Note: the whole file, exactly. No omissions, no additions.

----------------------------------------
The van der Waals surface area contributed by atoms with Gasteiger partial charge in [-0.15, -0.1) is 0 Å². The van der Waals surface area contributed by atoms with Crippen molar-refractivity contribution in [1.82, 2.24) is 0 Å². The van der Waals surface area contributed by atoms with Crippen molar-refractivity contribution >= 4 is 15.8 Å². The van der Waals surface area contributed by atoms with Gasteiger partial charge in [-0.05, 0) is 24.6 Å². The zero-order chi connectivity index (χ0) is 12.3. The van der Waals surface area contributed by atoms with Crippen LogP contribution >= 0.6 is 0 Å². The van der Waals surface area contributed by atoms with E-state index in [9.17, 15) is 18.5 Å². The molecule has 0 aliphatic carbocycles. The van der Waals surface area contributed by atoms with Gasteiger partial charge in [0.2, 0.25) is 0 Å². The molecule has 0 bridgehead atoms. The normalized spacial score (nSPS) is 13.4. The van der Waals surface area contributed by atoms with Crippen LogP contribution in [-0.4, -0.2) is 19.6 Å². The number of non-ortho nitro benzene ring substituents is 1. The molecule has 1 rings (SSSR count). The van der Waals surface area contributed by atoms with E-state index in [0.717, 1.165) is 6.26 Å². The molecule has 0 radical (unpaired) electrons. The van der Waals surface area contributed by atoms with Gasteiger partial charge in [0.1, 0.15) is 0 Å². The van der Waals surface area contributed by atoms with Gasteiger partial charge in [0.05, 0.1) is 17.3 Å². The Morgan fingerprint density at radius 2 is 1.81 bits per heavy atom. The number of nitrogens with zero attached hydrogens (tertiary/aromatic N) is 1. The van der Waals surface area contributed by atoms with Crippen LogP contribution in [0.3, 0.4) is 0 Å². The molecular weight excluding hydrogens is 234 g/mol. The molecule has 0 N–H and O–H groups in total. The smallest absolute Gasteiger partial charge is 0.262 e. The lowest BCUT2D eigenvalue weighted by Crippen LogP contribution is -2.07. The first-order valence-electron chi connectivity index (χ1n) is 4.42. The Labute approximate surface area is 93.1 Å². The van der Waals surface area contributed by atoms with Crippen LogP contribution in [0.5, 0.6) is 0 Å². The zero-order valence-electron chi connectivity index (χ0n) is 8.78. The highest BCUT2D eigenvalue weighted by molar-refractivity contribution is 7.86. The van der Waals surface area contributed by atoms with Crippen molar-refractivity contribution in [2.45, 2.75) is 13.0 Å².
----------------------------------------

The van der Waals surface area contributed by atoms with Gasteiger partial charge in [-0.15, -0.1) is 0 Å². The van der Waals surface area contributed by atoms with Crippen molar-refractivity contribution in [1.82, 2.24) is 0 Å². The van der Waals surface area contributed by atoms with Crippen molar-refractivity contribution >= 4 is 15.8 Å². The van der Waals surface area contributed by atoms with Gasteiger partial charge in [-0.05, 0) is 24.6 Å². The zero-order chi connectivity index (χ0) is 12.3. The van der Waals surface area contributed by atoms with Crippen LogP contribution >= 0.6 is 0 Å². The van der Waals surface area contributed by atoms with E-state index in [9.17, 15) is 18.5 Å². The molecule has 0 aliphatic carbocycles. The van der Waals surface area contributed by atoms with Gasteiger partial charge in [0.2, 0.25) is 0 Å². The molecule has 0 bridgehead atoms. The normalized spacial score (nSPS) is 13.4. The van der Waals surface area contributed by atoms with Crippen LogP contribution in [-0.4, -0.2) is 19.6 Å². The number of non-ortho nitro benzene ring substituents is 1. The molecule has 1 rings (SSSR count). The van der Waals surface area contributed by atoms with E-state index in [0.717, 1.165) is 6.26 Å². The molecule has 0 radical (unpaired) electrons. The van der Waals surface area contributed by atoms with Gasteiger partial charge in [0.1, 0.15) is 0 Å². The van der Waals surface area contributed by atoms with Gasteiger partial charge in [0.05, 0.1) is 17.3 Å². The Morgan fingerprint density at radius 2 is 1.81 bits per heavy atom. The number of nitrogens with zero attached hydrogens (tertiary/aromatic N) is 1. The van der Waals surface area contributed by atoms with Crippen LogP contribution in [0.3, 0.4) is 0 Å². The molecular weight excluding hydrogens is 234 g/mol. The molecule has 0 N–H and O–H groups in total. The smallest absolute Gasteiger partial charge is 0.262 e. The lowest BCUT2D eigenvalue weighted by Crippen LogP contribution is -2.07. The first-order valence-electron chi connectivity index (χ1n) is 4.42. The Labute approximate surface area is 93.1 Å². The van der Waals surface area contributed by atoms with Crippen LogP contribution in [0.5, 0.6) is 0 Å². The zero-order valence-electron chi connectivity index (χ0n) is 8.78. The highest BCUT2D eigenvalue weighted by molar-refractivity contribution is 7.86. The van der Waals surface area contributed by atoms with Crippen molar-refractivity contribution in [2.45, 2.75) is 13.0 Å².